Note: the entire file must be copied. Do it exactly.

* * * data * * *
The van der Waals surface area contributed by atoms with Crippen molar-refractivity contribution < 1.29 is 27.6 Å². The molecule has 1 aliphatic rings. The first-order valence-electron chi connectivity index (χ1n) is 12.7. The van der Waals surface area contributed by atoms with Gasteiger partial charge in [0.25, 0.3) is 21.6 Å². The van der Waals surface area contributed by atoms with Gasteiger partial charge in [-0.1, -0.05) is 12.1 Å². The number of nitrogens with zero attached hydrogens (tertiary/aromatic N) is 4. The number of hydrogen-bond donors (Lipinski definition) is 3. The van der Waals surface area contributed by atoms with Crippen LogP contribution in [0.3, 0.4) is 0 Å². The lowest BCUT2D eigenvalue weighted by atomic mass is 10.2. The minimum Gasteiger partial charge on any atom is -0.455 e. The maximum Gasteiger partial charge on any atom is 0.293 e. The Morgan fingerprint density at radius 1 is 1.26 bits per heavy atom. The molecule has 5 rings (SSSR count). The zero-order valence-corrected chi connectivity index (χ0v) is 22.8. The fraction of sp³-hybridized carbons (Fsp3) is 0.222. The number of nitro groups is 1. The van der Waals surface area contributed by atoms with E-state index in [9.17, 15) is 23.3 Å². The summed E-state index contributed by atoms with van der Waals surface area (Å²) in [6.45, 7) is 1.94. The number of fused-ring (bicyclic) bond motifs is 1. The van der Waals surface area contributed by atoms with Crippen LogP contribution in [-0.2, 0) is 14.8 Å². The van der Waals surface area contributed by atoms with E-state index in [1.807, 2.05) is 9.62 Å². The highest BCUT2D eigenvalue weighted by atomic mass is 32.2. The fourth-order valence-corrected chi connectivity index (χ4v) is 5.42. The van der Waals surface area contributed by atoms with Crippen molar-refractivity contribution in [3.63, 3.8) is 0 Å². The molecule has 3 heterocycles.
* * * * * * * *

The van der Waals surface area contributed by atoms with Crippen molar-refractivity contribution < 1.29 is 27.6 Å². The molecule has 1 aliphatic rings. The first-order valence-electron chi connectivity index (χ1n) is 12.7. The van der Waals surface area contributed by atoms with Gasteiger partial charge in [0.25, 0.3) is 21.6 Å². The van der Waals surface area contributed by atoms with Gasteiger partial charge in [-0.1, -0.05) is 12.1 Å². The number of nitrogens with zero attached hydrogens (tertiary/aromatic N) is 4. The number of hydrogen-bond donors (Lipinski definition) is 3. The van der Waals surface area contributed by atoms with Crippen LogP contribution in [0.3, 0.4) is 0 Å². The lowest BCUT2D eigenvalue weighted by atomic mass is 10.2. The minimum Gasteiger partial charge on any atom is -0.455 e. The maximum Gasteiger partial charge on any atom is 0.293 e. The Morgan fingerprint density at radius 1 is 1.26 bits per heavy atom. The molecule has 5 rings (SSSR count). The zero-order valence-corrected chi connectivity index (χ0v) is 22.8. The fraction of sp³-hybridized carbons (Fsp3) is 0.222. The number of nitro groups is 1. The van der Waals surface area contributed by atoms with E-state index in [9.17, 15) is 23.3 Å². The summed E-state index contributed by atoms with van der Waals surface area (Å²) in [6.45, 7) is 1.94. The number of fused-ring (bicyclic) bond motifs is 1. The van der Waals surface area contributed by atoms with Crippen LogP contribution in [-0.2, 0) is 14.8 Å². The van der Waals surface area contributed by atoms with E-state index in [1.807, 2.05) is 9.62 Å². The highest BCUT2D eigenvalue weighted by atomic mass is 32.2. The fourth-order valence-corrected chi connectivity index (χ4v) is 5.42. The van der Waals surface area contributed by atoms with Crippen molar-refractivity contribution in [3.63, 3.8) is 0 Å². The molecule has 3 heterocycles.